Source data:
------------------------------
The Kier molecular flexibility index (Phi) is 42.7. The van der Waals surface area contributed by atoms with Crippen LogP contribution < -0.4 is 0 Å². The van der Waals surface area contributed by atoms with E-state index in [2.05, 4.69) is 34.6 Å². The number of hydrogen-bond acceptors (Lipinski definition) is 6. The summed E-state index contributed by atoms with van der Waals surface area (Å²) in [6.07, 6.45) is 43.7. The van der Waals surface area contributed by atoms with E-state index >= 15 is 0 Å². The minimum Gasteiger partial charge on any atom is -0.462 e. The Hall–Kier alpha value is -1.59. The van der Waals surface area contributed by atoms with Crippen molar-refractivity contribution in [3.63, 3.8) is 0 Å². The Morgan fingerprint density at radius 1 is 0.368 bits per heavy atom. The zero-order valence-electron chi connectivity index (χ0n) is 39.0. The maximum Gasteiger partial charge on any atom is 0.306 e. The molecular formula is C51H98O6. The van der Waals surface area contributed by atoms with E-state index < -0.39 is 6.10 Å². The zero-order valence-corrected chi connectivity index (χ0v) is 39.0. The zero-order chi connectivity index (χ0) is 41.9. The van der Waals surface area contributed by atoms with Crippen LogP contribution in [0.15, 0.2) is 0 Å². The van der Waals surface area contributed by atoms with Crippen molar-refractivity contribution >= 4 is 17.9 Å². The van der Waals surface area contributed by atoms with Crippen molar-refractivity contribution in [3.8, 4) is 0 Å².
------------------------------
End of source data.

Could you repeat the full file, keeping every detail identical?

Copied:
The Kier molecular flexibility index (Phi) is 42.7. The van der Waals surface area contributed by atoms with Crippen LogP contribution < -0.4 is 0 Å². The van der Waals surface area contributed by atoms with E-state index in [2.05, 4.69) is 34.6 Å². The number of hydrogen-bond acceptors (Lipinski definition) is 6. The summed E-state index contributed by atoms with van der Waals surface area (Å²) in [6.07, 6.45) is 43.7. The van der Waals surface area contributed by atoms with E-state index >= 15 is 0 Å². The minimum Gasteiger partial charge on any atom is -0.462 e. The Hall–Kier alpha value is -1.59. The van der Waals surface area contributed by atoms with Crippen molar-refractivity contribution in [3.63, 3.8) is 0 Å². The Morgan fingerprint density at radius 1 is 0.368 bits per heavy atom. The zero-order valence-electron chi connectivity index (χ0n) is 39.0. The maximum Gasteiger partial charge on any atom is 0.306 e. The molecular formula is C51H98O6. The van der Waals surface area contributed by atoms with E-state index < -0.39 is 6.10 Å². The zero-order valence-corrected chi connectivity index (χ0v) is 39.0. The zero-order chi connectivity index (χ0) is 41.9. The van der Waals surface area contributed by atoms with Crippen LogP contribution in [0.15, 0.2) is 0 Å². The van der Waals surface area contributed by atoms with Crippen molar-refractivity contribution >= 4 is 17.9 Å². The van der Waals surface area contributed by atoms with Crippen molar-refractivity contribution in [3.8, 4) is 0 Å².